Springsteen’s music came into my life in 1975 when I was almost 16 (Born to Run had just come out). My father and I had a good relationship overall, but age 15-20 was the low point for sure. My dad worked his ass off to give us a good home, nice things, education, security and stability. He wanted us to follow suit; get an education, get to work, find a wife, raise a family, find a place in the world, stay there & be thankful.  What he couldn’t understand is at the time, I wanted different things. I saw that there was a part of him that wanted something different too. I could see that the life he choose only headed in one direction and I wanted to go in all directions. I wasn’t going to “settle” for anything because I wanted everything. The life he chose didn’t have to be for both of us, I wanted different things. I moved out when I was 18, dove headfirst into drug and alcohol abuse, drove fast and reckless, abandoned relationships much too quickly, hitchhiked around the country and tried anything I could to put my hometown in the rearview mirror.

 

At 21, I found the love of my life and that changed everything. More life lessons in Bruce’s music and how if you have that one person riding shotgun and taking the wheel when your weary, then that’s the exactly where you belong. “Oh-oh come take my hand, We're riding out tonight to case the promised land”.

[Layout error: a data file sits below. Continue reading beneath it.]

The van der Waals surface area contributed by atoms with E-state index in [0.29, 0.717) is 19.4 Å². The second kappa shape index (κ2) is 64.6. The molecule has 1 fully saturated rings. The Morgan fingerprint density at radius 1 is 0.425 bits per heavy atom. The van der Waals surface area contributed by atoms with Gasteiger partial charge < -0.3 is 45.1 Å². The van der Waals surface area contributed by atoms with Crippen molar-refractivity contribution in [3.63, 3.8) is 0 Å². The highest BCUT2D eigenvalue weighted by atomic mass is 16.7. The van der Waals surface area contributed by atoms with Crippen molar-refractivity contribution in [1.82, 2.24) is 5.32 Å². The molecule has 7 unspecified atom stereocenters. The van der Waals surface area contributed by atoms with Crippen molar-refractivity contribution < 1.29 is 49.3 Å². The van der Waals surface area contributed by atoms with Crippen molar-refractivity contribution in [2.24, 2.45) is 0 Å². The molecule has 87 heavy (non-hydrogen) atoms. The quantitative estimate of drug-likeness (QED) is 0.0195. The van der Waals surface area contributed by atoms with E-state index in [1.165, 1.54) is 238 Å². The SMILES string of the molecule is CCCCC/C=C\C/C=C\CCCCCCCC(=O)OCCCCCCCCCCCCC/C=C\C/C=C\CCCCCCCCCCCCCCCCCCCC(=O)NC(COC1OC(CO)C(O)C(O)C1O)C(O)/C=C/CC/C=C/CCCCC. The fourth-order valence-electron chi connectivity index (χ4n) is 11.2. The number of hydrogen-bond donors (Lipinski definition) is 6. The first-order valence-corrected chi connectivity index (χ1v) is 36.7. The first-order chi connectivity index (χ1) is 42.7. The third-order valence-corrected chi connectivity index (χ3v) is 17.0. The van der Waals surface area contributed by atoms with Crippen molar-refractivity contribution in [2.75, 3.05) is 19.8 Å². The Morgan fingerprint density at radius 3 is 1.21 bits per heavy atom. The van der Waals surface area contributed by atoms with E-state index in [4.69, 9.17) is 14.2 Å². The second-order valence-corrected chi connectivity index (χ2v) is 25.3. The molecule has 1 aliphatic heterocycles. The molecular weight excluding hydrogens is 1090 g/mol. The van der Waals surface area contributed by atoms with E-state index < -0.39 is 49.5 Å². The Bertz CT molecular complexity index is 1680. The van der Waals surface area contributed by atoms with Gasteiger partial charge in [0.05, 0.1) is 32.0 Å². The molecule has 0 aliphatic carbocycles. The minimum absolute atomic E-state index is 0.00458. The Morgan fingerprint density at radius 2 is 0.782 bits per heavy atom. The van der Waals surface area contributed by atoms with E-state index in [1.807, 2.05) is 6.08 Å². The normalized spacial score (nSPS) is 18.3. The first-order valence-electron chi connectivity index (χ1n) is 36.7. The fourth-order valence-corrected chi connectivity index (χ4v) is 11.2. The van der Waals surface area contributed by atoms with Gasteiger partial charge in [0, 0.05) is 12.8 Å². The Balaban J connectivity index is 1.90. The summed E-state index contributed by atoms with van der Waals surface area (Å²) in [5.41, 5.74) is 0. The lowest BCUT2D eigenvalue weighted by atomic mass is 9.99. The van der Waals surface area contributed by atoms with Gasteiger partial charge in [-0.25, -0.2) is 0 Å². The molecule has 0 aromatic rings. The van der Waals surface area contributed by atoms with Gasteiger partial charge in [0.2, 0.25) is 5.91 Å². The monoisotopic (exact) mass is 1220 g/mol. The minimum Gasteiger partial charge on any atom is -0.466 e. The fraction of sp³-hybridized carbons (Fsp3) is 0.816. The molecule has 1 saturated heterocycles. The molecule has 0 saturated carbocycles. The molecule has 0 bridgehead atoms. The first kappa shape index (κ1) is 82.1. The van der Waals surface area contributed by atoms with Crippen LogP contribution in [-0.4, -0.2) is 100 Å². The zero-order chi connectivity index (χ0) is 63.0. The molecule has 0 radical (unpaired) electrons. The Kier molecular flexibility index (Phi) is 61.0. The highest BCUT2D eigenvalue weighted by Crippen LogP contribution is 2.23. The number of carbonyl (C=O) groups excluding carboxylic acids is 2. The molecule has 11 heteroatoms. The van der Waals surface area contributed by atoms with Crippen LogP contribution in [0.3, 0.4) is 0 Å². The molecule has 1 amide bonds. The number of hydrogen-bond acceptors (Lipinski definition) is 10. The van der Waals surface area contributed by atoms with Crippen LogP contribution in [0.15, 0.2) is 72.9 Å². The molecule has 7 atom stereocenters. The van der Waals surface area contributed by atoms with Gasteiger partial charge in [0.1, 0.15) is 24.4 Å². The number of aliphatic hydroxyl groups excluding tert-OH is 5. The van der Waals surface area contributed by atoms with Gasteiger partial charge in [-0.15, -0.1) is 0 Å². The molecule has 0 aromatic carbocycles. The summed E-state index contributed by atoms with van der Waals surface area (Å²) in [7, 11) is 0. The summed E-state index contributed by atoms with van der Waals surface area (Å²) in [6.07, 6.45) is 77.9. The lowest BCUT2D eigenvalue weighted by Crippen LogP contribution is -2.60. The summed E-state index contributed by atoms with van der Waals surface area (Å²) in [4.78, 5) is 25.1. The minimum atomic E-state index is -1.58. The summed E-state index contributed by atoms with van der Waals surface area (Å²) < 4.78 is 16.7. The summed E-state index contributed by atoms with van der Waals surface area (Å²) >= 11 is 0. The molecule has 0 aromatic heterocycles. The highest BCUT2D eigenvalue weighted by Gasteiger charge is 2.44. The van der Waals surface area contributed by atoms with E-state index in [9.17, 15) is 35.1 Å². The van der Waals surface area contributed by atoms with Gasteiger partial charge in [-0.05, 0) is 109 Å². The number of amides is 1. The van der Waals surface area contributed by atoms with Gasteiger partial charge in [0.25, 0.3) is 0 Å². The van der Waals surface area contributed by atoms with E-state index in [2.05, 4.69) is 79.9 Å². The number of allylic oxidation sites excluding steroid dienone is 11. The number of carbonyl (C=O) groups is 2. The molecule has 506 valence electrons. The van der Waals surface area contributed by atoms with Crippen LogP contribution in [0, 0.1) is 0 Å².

“The River” came out just as Sue and I began our journey together. While songs like “Independence Day” reflected on the turmoil of our parents houses, this record was loaded with songs telling us that even if all you have is that one person falling asleep and waking up by your side....you’re doing way better than most anybody. Enjoy it now because while it can be fleeting, it’s worth doing anything to save it.

 

So in the end….in the movie…. and in my life… father and son both actually wanted many of the same things & just chose a different vehicle to get there. My Dad drove a Chevy, I drove a convertible.

 

 

https://www.youtube.com/watch?v=DmmHvnS0IKM&t=15s

the video is unavailable in my country

but Ballon Man im a bit confussed

is the writting in your post your own ?

i mean is that your Bruce journey?

because if it is that's awsome 

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Is this THE balloon man? The legendary GL balloon man? 

I did not read your post as I’m not going to see BBTL until Friday.

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6 minutes ago, MadamMarie said:

Is this THE balloon man? The legendary GL balloon man? 

I did not read your post as I’m not going to see BBTL until Friday.

his post is pretty awsome

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i saw a trailer through the news 

quite a descent length

i would think advertising through the 6pm news would be quite expensive